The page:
It is not unreasonable for car makers to argue that they'd rather have their suppliers (tier 1 suppliers make telematics control units, tier 2 suppliers make network access devices, and tier 3 suppliers make chipsets) take patent licenses. That's how the automotive industry apparently has been handling patent licensing in other fields for a long time. But in telecommunications, the end product is typically the licensing level, and with the vast majority of connected vehiclse in the world now being licensed to the Avanci pool, no one can reasonably claim anymore that end-product level licensing isn't workable. It clearly is--otherwise we'd have heard about problems with the performance of all those license agreements.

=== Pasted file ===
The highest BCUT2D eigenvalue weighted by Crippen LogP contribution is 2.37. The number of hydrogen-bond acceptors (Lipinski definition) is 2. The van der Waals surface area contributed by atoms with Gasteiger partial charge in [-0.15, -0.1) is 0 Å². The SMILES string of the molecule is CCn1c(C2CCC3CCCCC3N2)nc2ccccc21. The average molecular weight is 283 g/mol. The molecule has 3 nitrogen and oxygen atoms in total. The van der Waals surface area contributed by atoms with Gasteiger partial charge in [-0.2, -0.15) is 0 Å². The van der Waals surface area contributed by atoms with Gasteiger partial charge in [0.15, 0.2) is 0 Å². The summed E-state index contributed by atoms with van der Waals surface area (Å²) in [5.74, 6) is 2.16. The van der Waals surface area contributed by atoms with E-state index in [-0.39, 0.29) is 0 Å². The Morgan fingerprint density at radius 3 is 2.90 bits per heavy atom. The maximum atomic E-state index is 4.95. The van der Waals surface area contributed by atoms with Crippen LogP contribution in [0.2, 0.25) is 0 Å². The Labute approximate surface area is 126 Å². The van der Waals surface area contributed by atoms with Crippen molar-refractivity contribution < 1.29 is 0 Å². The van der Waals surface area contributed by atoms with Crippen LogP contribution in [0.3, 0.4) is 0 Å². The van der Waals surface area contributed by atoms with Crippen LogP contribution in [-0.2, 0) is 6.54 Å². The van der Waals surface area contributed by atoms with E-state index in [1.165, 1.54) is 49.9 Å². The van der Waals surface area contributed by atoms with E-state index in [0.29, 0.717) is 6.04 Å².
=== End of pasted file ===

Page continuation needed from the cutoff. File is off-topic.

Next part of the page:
I voiced criticism as well, but realized that Avanci was unstoppable after Daimler's settlement with Nokia last year, which showed that in the end it was just about money, not principle. Apparently a few others don't have the same degree of flexibility to adjust their positions to reality. They may ignore their customers' decisions to take car-level licenses and prefer to throw good money after bad on the litigation front and on policy initiatives.

With what Reuters has just reported, there can be no doubt that there would have been a lot more 4G SEP litigation targeting automakers if the Avanci pool option had not been created. If dozens of car makers had been sued by dozens of patent holders, that would have meant hundreds of patent infringement disputes--some of which would likely have been far more protracted.

That's why my advice to the automotive industry is the following: